God as Wholeness – All Creation Groans pt.1

Ecosystems Discernment Committee of The Hermitage Community 

God as Wholeness: “All Creation Groans” An Eco-Theology Retreat

Summer Solstice, June 20, 2020

Introduction: View an introductory video for this retreat. 

Session 1: Practicing Union, Practicing Paradise

Once again, the current events—the ongoing youth trials accusing the U.S. Government of hijacking their futures by refusing to acknowledge, and change policies for the mitigation of, climate change, the blatant killing of black folk by the police and ordinary citizens, the waves of Coronavirus undulating through our societies, and the economic fallout from all of this—make us wonder. What are we, as Christians, to do in the face of these seemingly catastrophic and entrenched situations? Is there a faithful response to such devastating issues? One of the responses of the church through the centuries has been to echo St. Paul’s words: “… God chose to make known how great … are the riches of the glory of this mystery, which is Christ in you, the hope of glory” Colossians 1:27. We are to live with Christ in us. How is this accomplished? I hope the seeds of reflection in the following readings will begin to give you an answer to that question. But more, I hope that your life is so “hidden with Christ in God,” that you already know what to do. “Follow me,” Jesus says on several occasions in his ministry. That open invitation holds the key to becoming one with God. Let us begin.

Practicing Union

Read John 15:18-17:26. Use the following questions for reflection.

WORLD: In this long passage, Jesus uses the word “world” in a couple of senses. In 15:18-19; 16:8-10 & 33; 17:13-18 the word clearly means “anything opposed to God.” But, in 16:20-21, & 28; 17:5-11 & 20-25, the sense is more clearly “what is not in heaven.” Now, this is significant because by it we understand that “the world” is not always opposing God, sometimes it is merely a place where God is not from. However, we do not subscribe to the idea that “God is in his heaven and all is right with the world.” Rather, our work is to find God everywhere in the universe which God created, even in the world. Sometimes, folks talk about God as if God were only to be found in “Nature” or “the wild.” And yet, that places humans in perpetual opposition to God. (For more on this last point, see the Orion article by Wendell Berry listed below.) On the other hand, Christians believe that Christ came to show the way to the Father; that all may approach God and be with God.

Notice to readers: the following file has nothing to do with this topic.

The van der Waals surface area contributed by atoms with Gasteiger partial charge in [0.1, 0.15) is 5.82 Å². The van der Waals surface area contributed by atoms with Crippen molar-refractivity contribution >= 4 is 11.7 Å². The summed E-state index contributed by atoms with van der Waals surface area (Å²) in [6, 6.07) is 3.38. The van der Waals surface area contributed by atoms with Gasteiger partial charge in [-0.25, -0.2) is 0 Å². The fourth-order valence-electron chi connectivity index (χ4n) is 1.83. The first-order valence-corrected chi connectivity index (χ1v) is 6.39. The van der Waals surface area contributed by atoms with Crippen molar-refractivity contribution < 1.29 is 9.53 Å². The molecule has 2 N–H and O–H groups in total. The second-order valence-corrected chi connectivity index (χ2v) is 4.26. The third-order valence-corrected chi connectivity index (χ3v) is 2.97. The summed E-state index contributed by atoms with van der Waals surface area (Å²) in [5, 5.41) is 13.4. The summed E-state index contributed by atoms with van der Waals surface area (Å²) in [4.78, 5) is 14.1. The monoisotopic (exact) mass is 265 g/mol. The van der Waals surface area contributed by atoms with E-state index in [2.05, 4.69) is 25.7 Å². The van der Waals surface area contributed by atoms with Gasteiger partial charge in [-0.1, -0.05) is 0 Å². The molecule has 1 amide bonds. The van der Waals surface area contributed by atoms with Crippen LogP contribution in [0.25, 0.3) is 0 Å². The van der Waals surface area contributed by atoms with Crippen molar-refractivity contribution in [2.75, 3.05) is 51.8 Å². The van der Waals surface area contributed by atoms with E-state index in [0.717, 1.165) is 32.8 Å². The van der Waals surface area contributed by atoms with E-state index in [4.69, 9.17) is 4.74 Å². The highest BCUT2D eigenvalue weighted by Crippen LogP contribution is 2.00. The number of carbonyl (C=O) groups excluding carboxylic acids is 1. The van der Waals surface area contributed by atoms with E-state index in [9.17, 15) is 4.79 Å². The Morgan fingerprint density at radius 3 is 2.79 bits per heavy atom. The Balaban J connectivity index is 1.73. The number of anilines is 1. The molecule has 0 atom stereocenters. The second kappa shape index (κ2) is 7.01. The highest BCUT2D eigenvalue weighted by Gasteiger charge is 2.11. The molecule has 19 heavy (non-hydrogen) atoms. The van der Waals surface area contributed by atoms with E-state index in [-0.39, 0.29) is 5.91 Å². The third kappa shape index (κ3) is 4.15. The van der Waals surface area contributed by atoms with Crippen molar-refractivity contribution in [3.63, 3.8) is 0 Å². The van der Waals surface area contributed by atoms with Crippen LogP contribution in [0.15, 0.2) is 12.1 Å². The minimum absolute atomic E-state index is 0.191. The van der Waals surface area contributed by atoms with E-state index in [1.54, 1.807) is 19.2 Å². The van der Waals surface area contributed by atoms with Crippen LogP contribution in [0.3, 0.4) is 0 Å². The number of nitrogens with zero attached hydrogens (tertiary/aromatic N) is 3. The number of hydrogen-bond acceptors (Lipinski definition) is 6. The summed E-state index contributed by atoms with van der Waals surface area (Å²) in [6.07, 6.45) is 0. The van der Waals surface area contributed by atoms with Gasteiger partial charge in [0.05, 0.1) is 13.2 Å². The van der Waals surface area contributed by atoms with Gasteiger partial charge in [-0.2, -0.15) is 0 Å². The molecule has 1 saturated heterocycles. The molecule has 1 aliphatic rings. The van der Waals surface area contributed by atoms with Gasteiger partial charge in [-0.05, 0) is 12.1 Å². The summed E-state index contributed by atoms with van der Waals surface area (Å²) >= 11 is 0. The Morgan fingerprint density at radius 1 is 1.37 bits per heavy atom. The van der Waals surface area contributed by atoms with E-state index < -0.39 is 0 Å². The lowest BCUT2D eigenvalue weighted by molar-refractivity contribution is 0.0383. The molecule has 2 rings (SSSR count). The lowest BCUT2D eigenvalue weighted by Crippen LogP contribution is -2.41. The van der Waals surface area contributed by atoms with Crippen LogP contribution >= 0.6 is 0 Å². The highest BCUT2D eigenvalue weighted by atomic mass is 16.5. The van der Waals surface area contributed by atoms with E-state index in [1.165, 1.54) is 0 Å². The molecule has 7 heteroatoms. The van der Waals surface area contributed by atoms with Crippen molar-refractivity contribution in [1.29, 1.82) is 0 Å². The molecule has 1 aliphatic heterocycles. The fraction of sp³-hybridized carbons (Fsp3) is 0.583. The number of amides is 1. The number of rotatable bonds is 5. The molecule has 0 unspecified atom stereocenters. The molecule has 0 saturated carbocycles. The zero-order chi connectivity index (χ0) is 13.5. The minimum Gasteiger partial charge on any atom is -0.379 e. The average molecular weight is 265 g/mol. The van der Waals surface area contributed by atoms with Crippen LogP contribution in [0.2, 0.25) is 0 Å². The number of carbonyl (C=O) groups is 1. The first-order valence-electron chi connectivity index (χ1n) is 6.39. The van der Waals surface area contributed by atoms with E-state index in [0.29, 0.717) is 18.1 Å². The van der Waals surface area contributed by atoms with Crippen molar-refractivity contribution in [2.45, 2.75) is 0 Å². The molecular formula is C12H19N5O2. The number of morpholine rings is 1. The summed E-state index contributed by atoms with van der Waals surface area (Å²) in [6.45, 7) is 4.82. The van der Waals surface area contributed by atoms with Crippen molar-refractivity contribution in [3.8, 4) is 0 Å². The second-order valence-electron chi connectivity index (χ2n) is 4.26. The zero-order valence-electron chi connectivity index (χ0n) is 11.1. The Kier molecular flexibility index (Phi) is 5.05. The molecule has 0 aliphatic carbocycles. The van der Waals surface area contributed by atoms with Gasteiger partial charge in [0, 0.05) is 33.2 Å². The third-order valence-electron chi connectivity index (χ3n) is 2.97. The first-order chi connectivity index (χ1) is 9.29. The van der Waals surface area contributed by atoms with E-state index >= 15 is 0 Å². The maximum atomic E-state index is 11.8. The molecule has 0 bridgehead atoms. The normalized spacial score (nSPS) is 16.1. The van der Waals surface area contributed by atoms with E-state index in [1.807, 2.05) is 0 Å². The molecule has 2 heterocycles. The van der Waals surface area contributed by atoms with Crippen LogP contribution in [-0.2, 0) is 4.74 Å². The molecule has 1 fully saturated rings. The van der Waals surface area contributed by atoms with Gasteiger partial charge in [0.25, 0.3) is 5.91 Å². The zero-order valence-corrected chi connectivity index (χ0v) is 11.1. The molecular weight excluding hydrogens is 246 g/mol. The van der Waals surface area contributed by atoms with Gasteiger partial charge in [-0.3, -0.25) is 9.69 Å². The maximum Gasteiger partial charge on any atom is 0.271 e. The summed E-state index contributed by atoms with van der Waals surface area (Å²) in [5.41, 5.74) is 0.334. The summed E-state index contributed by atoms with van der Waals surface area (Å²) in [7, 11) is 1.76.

Think about this: have you ever felt closer to God in a natural environment than you feel in your usual lifeworld? Why do you think this is? Alternatively, have you felt God’s  presence when in a place where people live and gather? Why is God more palpable in some places and times than others? Do you think that Jesus was aware of this when he was teaching and praying as recorded in John’s gospel?

UNION: In the passage from John, Jesus sets up an elaborate argument about the triune presence of God, Father, Son and Holy  Spirit. He also invites his disciples and those who will hear about him from the disciples (that’s us!) into a glorious union with that Trinity. What is the most striking aspect for you of this invitation in this passage? Is there, in this passage, any basis for exclusion from union with God? What is it? Is there an antidote to exclusion in this passage? What is it? 

Practicing Paradise

Read at least the first 10 pages of the article, “Practicing Paradise: Contemplative Awareness and Ecological Renewal” by Douglas Burton-Christie (Anglican Theological Review, Volume 94, Number 2, pp. 281-303). [If the document is too small to read, click on it to make it screen-sized.] Use the following questions for your reflection.

PARADISE LOST: Burton-Christie asserts: “The persistent presence of violence, suffering, and death makes it difficult if not impossible to believe in the idea that, in the world as we know it, “everything is in fact paradise.” It seems more honest to acknowledge that paradise is simply lost to us, that if it exists at all it must be as part of a future hope, never to be fully realized in our current existence.” Do you agree with this assessment? Why or why not? How does Burton-Christie’s definition of “paradise” help you understand his statement? What do you know from scripture that addresses the quality of paradise as Burton-Christie imagines it?

PRACTICING PARADISE: What keeps you from “practicing paradise?” Why does Burton-Christie believe that this practice is a most essential part of Christianity? Do you agree? Do you “practice paradise?” What are your practices?

THREE CRUCIAL IDEAS: Trace the ideas of “transfiguration, identity and grace” in Burton-Christie’s exposition of Thomas Merton’s correspondence with D.T. Suzuki. What does Merton mean by each of these terms? How does grasping – and living – these ideas help us to live in “Paradise” (Union with God)?

ANYTHING ELSE? What else did you notice in your reading of Christie’s article?

For Further Reading:

Douglas E. Christie, The Blue Sapphire of the Mind: Notes for a Contemplative Ecology, (Oxford University Press, New York: 2013).

Wendell Berry, “Wild and Domestic,” Orion Magazine, online: https://orionmagazine.org/article/wild-and-domestic/, Accessed June 2020.

Scott Russell Sanders, “Conscience and Resistance,” Orion Magazine, online: https://orionmagazine.org/article/conscience-and-resistance/, Accessed June 2020.

After you finish this part of the retreat, continue to Session 2: Union with God, Interconnection, and Vulnerability

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